I’ve long been fascinated by this Calotype taken by William Henry Fox Talbot and Nicolaas Henneman. It appears in several biographies of Talbot as well as historical accounts of the early days of photography. Talbot was one of the early pioneers of photography and some historians argue that it was he, and not Louis Jacques Mandé Daguerre, who should be credited as the true inventor of photography. Although that controversy may never be resolved, it is clear that Talbot was devastated by Daguerre’s recognition and celebrity. Talbot spent the next several years trying to balance the scales in his favor.
Soon after patenting the Calotype in 1841, Talbot invested in the Reading Establishment, a photographic studio and printing business started by his former valet Nicolaas Henneman in the town of Reading outside of London. The business operated from 1843-1846 and it was here that the photographic prints for Talbot’s Pencil of Nature were produced. This book, the first to be illustrated with photographic prints, represents an important milestone in the history of photography.
According to several descriptions of this well-known photograph, the scene depicts Talbot at work in the Reading Establishment. I’ve often wondered if this image wasn’t some sort of elaborate multiple exposure self-portrait that Fox Talbot and his assistant concocted. The individuals in the photo look quite similar in appearance. Could they be the same person? One could argue that Fox Talbot is both the photographer and subject, while the person standing both to the far left and inside the building look remarkably similar in appearance as well.
Is it possible they could have sequentially masked different parts of the scene during exposure to create a composite? Or perhaps they combined multiple paper negatives to achieve a final print. Talbot’s Calotype process resulted in paper negatives that were then contacted printed, while the Daguerrotype was a direct positive process that could not be reproduced. Talbot’s paper negative process would easily lend itself to composite printing.
Since no one from this photo is alive to dispute my theory, I choose to believe they somehow masked part of the scene and moved around during the exposure to place Talbot in multiple positions. I can imagine Talbot, still stinging from Daguerre’s fame and fortune, running from spot to spot to get into position between separate exposures muttering to himself, “Take that Daguerre, you can’t do this with your Daguerrotype…”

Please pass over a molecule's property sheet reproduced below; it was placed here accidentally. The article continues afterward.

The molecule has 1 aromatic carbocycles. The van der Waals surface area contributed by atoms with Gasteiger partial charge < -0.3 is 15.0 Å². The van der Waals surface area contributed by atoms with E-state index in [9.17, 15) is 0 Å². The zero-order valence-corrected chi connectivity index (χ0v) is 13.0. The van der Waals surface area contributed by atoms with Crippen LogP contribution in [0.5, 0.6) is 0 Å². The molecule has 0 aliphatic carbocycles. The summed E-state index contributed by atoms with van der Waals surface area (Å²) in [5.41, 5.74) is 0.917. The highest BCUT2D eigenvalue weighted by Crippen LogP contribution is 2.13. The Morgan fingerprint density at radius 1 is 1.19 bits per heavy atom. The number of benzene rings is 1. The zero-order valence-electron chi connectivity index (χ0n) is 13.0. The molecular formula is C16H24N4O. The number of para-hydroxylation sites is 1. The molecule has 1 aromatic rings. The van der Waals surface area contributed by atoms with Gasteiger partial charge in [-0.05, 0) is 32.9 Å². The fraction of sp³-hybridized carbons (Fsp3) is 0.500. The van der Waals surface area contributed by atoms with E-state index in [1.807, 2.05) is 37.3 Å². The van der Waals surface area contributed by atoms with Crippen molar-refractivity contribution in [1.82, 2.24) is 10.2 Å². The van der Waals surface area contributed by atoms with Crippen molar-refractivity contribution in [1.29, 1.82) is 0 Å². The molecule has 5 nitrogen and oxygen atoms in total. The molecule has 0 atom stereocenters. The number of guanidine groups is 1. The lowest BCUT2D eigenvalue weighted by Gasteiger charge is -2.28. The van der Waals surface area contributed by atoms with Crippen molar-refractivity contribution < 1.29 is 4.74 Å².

If, in fact, this image does depict multiple Talbots, it’s just as likely to have been compiled during printing. Combination printing evolved along with photography and goes back at least as far as the 1850’s. Oscar Rejlander and his friend Henry Peach Robinson both created well-known, but controversial, composite images using elaborate combination printing techniques. Rejlander in fact learned the craft of photography and printing from Henneman. Is it possible that Henneman and Talbot were already experimenting with combination printing when the image of the Reading Establishment was created?
In doing a little more research, I discovered that this is indeed a composite image, but not exactly what I expected. Often displayed as a single image, it is in fact one half of the composite photograph shown here. According to captions, the left hand image depicts Talbot as photographer, while the right hand image shows Henneman at work.
Long before the days of digital imaging and photo editing software a number of photographers used multiple exposures and combination printing techniques to painstakingly create composite photographs or photomontages. Reijlander and Robinson were followed by Jerry Uelsmann and others.
With the digital photo editing tools available today, it is relatively simple to combine elements of different images in composite form. In ophthalmic imaging we use auto-montage tools to create composite images from two or more fundus photos. Although it opens endless creative possibilities, digital imaging takes some the fun and challenge out of traditional multi-exposure and combination printing techniques.
I recently created a composite image (of sorts) as an homage to the early pioneers of composite photography. Taken in the Felsenkeller brewery museum in Monschau, Germany, it depicts a room filled with a vast collection of beer bottles from around the world. To me, it’s reminiscent of Talbot’s photograph of the Reading Establishment.
Although the same individual (me) appears three times in the image, it is not combined from multiple exposures or manipulated with Photoshop. The image is unaltered from the original camera file with the exception of resizing it for the web. It was created entirely in-camera, using the panoramic feature of an iPhone. During capture, panning was paused long enough for me to move into the next position before panning resumed. As I was moving from position to position, I thought again of the Talbot image and whether he had moved from spot to spot to pose as both photographer and subject. It would be pretty cool if he did.
Photography has come a long way since Talbot invented his process in 1839. I wonder what he would do with today’s photographic tools and processes.
Pencil of Nature: